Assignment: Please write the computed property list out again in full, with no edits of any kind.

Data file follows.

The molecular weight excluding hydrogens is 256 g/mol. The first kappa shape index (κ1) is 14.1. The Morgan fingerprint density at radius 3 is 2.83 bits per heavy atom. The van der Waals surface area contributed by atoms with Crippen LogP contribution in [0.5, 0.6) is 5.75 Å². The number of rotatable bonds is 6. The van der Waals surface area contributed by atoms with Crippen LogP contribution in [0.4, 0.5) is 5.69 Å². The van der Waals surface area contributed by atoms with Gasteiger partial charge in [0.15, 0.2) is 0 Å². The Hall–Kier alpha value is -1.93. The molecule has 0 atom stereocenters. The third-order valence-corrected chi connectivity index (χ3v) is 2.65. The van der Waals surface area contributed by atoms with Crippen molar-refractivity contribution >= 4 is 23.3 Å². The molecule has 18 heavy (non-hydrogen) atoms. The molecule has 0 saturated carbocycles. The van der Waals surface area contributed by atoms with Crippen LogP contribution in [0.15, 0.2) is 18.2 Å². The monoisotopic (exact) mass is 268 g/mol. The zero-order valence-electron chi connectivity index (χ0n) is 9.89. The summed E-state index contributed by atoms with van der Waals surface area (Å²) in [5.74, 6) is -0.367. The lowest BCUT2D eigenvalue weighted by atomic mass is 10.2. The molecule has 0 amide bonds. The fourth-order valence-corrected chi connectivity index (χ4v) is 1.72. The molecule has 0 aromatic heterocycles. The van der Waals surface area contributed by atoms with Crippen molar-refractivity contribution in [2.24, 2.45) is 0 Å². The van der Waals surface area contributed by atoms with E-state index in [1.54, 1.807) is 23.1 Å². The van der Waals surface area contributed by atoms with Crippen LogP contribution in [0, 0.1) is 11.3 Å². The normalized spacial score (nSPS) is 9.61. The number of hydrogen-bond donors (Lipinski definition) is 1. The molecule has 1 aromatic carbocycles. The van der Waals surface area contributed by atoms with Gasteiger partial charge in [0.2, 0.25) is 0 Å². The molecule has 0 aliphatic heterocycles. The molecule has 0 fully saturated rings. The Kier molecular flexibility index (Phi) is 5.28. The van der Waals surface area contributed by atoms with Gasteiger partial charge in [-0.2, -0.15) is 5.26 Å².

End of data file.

The molecular weight excluding hydrogens is 256 g/mol. The first kappa shape index (κ1) is 14.1. The Morgan fingerprint density at radius 3 is 2.83 bits per heavy atom. The van der Waals surface area contributed by atoms with Crippen LogP contribution in [0.5, 0.6) is 5.75 Å². The number of rotatable bonds is 6. The van der Waals surface area contributed by atoms with Crippen LogP contribution in [0.4, 0.5) is 5.69 Å². The van der Waals surface area contributed by atoms with Gasteiger partial charge in [0.15, 0.2) is 0 Å². The Hall–Kier alpha value is -1.93. The molecule has 0 atom stereocenters. The third-order valence-corrected chi connectivity index (χ3v) is 2.65. The van der Waals surface area contributed by atoms with Crippen molar-refractivity contribution >= 4 is 23.3 Å². The molecule has 18 heavy (non-hydrogen) atoms. The molecule has 0 saturated carbocycles. The van der Waals surface area contributed by atoms with Crippen LogP contribution in [0.15, 0.2) is 18.2 Å². The monoisotopic (exact) mass is 268 g/mol. The zero-order valence-electron chi connectivity index (χ0n) is 9.89. The summed E-state index contributed by atoms with van der Waals surface area (Å²) in [5.74, 6) is -0.367. The lowest BCUT2D eigenvalue weighted by atomic mass is 10.2. The molecule has 0 amide bonds. The fourth-order valence-corrected chi connectivity index (χ4v) is 1.72. The molecule has 0 aromatic heterocycles. The van der Waals surface area contributed by atoms with Crippen molar-refractivity contribution in [2.24, 2.45) is 0 Å². The van der Waals surface area contributed by atoms with E-state index in [1.54, 1.807) is 23.1 Å². The van der Waals surface area contributed by atoms with Crippen LogP contribution in [0, 0.1) is 11.3 Å². The normalized spacial score (nSPS) is 9.61. The number of hydrogen-bond donors (Lipinski definition) is 1. The molecule has 1 aromatic carbocycles. The van der Waals surface area contributed by atoms with Gasteiger partial charge in [0.2, 0.25) is 0 Å². The molecule has 0 aliphatic heterocycles. The molecule has 0 fully saturated rings. The Kier molecular flexibility index (Phi) is 5.28. The van der Waals surface area contributed by atoms with Gasteiger partial charge in [-0.2, -0.15) is 5.26 Å².